The class commenced with Takayuki arranging the imaginary map kits meticulously, by each student's class and number. He introduced today's supporters - myself and another university student who is also a creator of imaginary maps - by teasing quiz-like tidbits. Lectures were intentionally kept to a minimum as students delved into cutting and pasting map pieces. Takayuki traversed the room, handing out extra components to early finishers, and reacting to each student's comments. His custom-made imaginary map kit empowered anyone to craft their own map, highlighting its exceptional quality. Beyond cutting and pasting, students were tasked with naming the places they created. Surprisingly challenging, this naming process opened a gateway for students to ponder deeply about their imaginary towns' essence.

Takayuki's self-made imaginary map kit enables anyone to create their individual imaginary map

A three-dimensional map created by a student; the roads not connecting between the high land and the lowland representing the "Unwavering Disparity Between the Wealthy and the Impoverished"


Certainly, Takayuki's content is uniquely captivating, yet what shines in this course is learning about his way of life interwoven throughout its moments. School wasn't his forte, and even in the corporate world, he realized that large corporations didn't suit him either. In Japan, where endurance ("gaman") is highly valued, acting on genuine emotions can be quite challenging, especially as this culture is embedded in school life.

Embarking on his freelance journey, Takayuki wasn't brimming with confidence; instead, he approached his craft with humility. "I had no pride whatsoever," he admits, "I was genuinely interested in how people reacted to my maps, be it positive or negative." His astute observation and analysis led him to an "ability to find vacant seats," discovering that crafting imaginary maps best merged his skills and external demands.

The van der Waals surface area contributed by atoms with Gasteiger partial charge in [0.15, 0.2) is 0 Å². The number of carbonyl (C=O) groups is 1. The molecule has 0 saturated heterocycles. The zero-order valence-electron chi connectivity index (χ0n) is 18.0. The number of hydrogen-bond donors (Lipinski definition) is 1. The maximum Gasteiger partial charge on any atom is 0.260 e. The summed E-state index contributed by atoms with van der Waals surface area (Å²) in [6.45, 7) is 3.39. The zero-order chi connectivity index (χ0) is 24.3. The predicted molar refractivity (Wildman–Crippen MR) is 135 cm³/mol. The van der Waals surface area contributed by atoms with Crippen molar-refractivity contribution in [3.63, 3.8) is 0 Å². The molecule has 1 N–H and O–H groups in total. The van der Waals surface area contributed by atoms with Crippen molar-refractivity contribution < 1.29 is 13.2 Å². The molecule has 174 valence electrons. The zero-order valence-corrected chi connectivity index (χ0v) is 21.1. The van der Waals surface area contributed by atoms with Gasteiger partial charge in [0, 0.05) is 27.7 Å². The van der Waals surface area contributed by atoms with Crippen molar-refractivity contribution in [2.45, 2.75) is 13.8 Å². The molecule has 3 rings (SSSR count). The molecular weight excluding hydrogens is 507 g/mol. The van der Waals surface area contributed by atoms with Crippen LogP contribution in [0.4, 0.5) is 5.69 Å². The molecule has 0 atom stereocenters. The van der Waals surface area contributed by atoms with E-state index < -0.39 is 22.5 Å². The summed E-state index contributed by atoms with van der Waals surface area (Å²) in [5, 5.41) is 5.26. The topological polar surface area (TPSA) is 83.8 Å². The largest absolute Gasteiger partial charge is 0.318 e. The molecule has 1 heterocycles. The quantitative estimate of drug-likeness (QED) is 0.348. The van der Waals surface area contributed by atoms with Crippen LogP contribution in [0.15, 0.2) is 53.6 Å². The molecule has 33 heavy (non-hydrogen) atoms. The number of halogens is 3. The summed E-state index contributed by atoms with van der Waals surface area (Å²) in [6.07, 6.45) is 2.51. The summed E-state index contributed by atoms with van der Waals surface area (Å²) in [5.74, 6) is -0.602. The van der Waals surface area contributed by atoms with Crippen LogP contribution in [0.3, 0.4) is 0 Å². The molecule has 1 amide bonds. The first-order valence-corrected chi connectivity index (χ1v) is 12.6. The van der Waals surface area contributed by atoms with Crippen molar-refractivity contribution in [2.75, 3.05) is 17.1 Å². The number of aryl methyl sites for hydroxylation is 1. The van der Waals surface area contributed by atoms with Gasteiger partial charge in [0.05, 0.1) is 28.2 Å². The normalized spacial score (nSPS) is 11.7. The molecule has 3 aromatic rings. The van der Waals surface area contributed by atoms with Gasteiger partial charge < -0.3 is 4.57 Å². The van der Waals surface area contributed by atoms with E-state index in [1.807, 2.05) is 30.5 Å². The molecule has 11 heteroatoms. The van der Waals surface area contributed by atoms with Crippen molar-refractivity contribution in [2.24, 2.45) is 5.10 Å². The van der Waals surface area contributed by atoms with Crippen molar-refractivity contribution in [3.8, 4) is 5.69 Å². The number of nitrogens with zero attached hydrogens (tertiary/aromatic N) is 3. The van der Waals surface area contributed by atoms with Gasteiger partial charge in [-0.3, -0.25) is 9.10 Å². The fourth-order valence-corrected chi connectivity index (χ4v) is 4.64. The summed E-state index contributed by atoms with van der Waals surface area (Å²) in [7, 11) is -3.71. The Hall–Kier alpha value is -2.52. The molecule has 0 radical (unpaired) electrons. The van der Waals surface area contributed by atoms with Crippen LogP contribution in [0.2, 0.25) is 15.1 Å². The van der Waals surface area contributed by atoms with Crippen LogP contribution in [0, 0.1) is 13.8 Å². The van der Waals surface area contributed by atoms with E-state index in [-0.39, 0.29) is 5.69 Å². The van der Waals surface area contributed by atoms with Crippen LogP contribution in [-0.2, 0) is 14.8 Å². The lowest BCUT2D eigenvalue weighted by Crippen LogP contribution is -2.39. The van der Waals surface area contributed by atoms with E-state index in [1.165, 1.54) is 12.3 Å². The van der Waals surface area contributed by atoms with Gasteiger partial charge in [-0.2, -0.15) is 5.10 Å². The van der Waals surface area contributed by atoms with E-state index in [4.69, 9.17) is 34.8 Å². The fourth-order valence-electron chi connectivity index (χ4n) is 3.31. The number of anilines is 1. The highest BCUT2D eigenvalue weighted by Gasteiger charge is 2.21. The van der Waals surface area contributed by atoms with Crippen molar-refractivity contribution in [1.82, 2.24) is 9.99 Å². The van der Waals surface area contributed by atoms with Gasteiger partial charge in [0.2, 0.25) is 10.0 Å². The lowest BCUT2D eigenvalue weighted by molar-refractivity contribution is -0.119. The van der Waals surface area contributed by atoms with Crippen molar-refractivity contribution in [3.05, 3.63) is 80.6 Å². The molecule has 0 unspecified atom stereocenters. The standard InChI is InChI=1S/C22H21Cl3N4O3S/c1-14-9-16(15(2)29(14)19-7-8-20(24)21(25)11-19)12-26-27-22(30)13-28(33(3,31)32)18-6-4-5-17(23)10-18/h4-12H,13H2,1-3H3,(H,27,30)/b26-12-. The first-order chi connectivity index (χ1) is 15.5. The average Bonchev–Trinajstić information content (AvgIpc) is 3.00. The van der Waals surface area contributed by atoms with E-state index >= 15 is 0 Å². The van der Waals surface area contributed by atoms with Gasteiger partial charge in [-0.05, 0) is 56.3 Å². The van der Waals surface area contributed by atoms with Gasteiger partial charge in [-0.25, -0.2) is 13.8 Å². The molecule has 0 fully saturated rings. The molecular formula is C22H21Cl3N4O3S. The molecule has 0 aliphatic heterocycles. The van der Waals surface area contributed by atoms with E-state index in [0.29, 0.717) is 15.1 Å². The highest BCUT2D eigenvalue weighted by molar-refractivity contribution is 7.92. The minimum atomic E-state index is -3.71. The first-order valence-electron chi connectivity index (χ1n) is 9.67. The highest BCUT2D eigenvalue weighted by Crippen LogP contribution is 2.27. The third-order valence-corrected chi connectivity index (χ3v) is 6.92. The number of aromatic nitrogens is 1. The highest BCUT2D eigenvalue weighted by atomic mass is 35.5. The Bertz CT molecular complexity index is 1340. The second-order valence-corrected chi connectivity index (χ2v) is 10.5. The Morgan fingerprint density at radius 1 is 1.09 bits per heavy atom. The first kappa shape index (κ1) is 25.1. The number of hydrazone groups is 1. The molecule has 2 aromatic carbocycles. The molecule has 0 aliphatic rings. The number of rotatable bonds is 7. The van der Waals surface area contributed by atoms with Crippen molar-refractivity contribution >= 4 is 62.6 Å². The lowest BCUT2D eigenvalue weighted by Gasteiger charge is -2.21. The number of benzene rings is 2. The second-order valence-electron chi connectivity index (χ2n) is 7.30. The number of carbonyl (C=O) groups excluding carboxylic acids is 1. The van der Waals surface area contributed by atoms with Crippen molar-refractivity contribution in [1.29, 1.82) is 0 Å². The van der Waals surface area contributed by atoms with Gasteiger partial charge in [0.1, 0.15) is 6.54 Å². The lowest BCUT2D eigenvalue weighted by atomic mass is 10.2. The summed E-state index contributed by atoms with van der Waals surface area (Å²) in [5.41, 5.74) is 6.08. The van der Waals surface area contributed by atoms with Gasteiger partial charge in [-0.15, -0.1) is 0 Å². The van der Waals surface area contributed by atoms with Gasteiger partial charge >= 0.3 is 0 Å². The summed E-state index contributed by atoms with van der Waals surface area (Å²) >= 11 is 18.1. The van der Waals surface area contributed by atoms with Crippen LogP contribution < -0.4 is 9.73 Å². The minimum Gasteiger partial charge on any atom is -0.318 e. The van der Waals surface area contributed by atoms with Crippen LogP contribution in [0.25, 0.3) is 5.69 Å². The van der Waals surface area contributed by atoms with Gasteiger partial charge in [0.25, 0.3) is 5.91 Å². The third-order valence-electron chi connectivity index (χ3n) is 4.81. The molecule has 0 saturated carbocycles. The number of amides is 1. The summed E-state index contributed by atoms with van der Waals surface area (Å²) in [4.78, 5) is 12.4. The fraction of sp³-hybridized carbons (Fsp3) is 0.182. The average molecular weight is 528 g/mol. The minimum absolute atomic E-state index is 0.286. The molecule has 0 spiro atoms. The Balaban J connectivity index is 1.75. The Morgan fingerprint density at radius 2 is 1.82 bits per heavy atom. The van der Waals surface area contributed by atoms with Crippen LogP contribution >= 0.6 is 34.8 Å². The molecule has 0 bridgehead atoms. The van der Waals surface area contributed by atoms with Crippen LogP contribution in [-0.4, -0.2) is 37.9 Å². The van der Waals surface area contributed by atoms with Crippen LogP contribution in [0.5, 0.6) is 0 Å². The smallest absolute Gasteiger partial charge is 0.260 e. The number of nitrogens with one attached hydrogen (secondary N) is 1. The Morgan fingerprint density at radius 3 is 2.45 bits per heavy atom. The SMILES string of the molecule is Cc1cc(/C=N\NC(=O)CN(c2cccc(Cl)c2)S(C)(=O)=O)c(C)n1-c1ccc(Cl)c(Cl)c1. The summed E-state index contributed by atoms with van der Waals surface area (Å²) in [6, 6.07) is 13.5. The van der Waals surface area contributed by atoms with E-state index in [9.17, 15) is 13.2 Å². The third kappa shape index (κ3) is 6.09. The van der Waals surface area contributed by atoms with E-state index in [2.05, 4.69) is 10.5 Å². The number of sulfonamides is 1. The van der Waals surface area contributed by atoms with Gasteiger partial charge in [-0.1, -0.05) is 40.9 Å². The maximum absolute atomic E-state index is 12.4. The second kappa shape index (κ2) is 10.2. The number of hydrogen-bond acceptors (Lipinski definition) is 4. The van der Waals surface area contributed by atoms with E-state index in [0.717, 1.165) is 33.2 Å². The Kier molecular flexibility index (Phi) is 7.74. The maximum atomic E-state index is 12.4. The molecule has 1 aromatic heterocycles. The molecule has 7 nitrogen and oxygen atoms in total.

To push his freelancing boundaries, he willingly embraced "no-income training," acclimatizing himself to a dwindling bank balance. "Feeling assured that I could navigate a decreasing bank account," he reflects, "allowed more time for much-needed creative activities." He stands as a living testament to "someone who is exercising their agency for living", which is a contrast to what conventional education teaches students in schools - attain a high degree and get a stable job - making him "extraordinary" in school settings.

Yet, what truly sets Takayuki apart is his genuine curiosity and fascination with people, a trait evident in his interactions with students. Having once felt like an outsider in school, he displays an exceptional sensitivity to his students' feelings during the course. At the semester's start, his survey delves into what each student already knows about imaginary maps, mapmaking, design, human observation, and even interest in Takayuki himself. Additionally, it asks about students' expectations for the class. Takayuki thoroughly analyzed these responses, which revealed that students preferred group projects over individual projects and lectures, prompting him to revamp his course structure in the subsequent year based on this feedback.

Takayuki spends his time wondering around the room, handing out additional supplies, and chatting freely

One of the final questions of his end-of-semester course survey asks, "Did you think this course was helpful to you in any way?" It also offers unique answer options such as:

- I think I can make use of what I learned in my study or career after graduating from high school.

- I don't know what it will be useful for, but I think it will be useful for something.

- I don't know if it will be useful in the future, but it was fun.

- I enjoyed it more as a time to talk with my friends than for the content of the class.

- It was fun, but it was also difficult.

- It felt more difficult than fun.

Seeing many students select second, third, and fifth options, Takayuki remarks, "I don't expect them to become map creators, but I hope this course sparks their creativity, guides their interests, or simply broadens their horizons to unconventional careers."

Beginning-of-semester survey (right) asks about student interest while end-of-semester (left) survey asks whether mapmaking was useful, fun, or challenging

More information on Takayuki Imaizumi (Chirijin) available on the homepage

More information on Musashino University High School available on the homepage

(both pages accessible in Japanese)